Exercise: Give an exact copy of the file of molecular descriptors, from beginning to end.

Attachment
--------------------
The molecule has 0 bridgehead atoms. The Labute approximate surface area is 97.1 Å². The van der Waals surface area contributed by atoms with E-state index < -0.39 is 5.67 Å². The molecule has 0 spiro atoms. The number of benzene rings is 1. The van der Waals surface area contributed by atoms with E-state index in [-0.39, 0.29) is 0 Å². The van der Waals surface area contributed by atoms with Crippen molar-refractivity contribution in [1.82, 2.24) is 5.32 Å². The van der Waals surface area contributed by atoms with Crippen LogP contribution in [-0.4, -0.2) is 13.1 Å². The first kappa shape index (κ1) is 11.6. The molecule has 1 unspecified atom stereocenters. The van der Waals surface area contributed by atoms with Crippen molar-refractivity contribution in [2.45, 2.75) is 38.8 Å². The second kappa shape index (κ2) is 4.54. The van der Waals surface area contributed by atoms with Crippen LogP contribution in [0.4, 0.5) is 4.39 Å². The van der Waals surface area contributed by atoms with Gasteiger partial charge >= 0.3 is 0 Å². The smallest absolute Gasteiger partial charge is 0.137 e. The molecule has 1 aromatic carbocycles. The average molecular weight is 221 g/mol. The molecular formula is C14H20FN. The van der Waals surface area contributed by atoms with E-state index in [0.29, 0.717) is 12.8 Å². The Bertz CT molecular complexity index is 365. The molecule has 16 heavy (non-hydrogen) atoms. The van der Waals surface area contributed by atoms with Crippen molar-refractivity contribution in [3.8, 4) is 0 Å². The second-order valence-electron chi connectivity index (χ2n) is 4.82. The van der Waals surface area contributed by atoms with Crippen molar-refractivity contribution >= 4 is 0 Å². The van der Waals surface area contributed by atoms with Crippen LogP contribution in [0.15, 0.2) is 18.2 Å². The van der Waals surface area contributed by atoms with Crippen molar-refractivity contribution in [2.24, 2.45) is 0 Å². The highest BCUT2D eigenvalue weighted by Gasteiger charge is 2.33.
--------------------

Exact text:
The molecule has 0 bridgehead atoms. The Labute approximate surface area is 97.1 Å². The van der Waals surface area contributed by atoms with E-state index < -0.39 is 5.67 Å². The molecule has 0 spiro atoms. The number of benzene rings is 1. The van der Waals surface area contributed by atoms with E-state index in [-0.39, 0.29) is 0 Å². The van der Waals surface area contributed by atoms with Crippen molar-refractivity contribution in [1.82, 2.24) is 5.32 Å². The van der Waals surface area contributed by atoms with Crippen LogP contribution in [-0.4, -0.2) is 13.1 Å². The first kappa shape index (κ1) is 11.6. The molecule has 1 unspecified atom stereocenters. The van der Waals surface area contributed by atoms with Crippen molar-refractivity contribution in [2.45, 2.75) is 38.8 Å². The second kappa shape index (κ2) is 4.54. The van der Waals surface area contributed by atoms with Crippen LogP contribution in [0.4, 0.5) is 4.39 Å². The van der Waals surface area contributed by atoms with Gasteiger partial charge >= 0.3 is 0 Å². The smallest absolute Gasteiger partial charge is 0.137 e. The molecule has 1 aromatic carbocycles. The average molecular weight is 221 g/mol. The molecular formula is C14H20FN. The van der Waals surface area contributed by atoms with E-state index in [0.29, 0.717) is 12.8 Å². The Bertz CT molecular complexity index is 365. The molecule has 16 heavy (non-hydrogen) atoms. The van der Waals surface area contributed by atoms with Crippen molar-refractivity contribution in [3.8, 4) is 0 Å². The second-order valence-electron chi connectivity index (χ2n) is 4.82. The van der Waals surface area contributed by atoms with Crippen molar-refractivity contribution >= 4 is 0 Å². The van der Waals surface area contributed by atoms with Crippen LogP contribution in [0.15, 0.2) is 18.2 Å². The van der Waals surface area contributed by atoms with Crippen molar-refractivity contribution in [2.24, 2.45) is 0 Å². The highest BCUT2D eigenvalue weighted by Gasteiger charge is 2.33.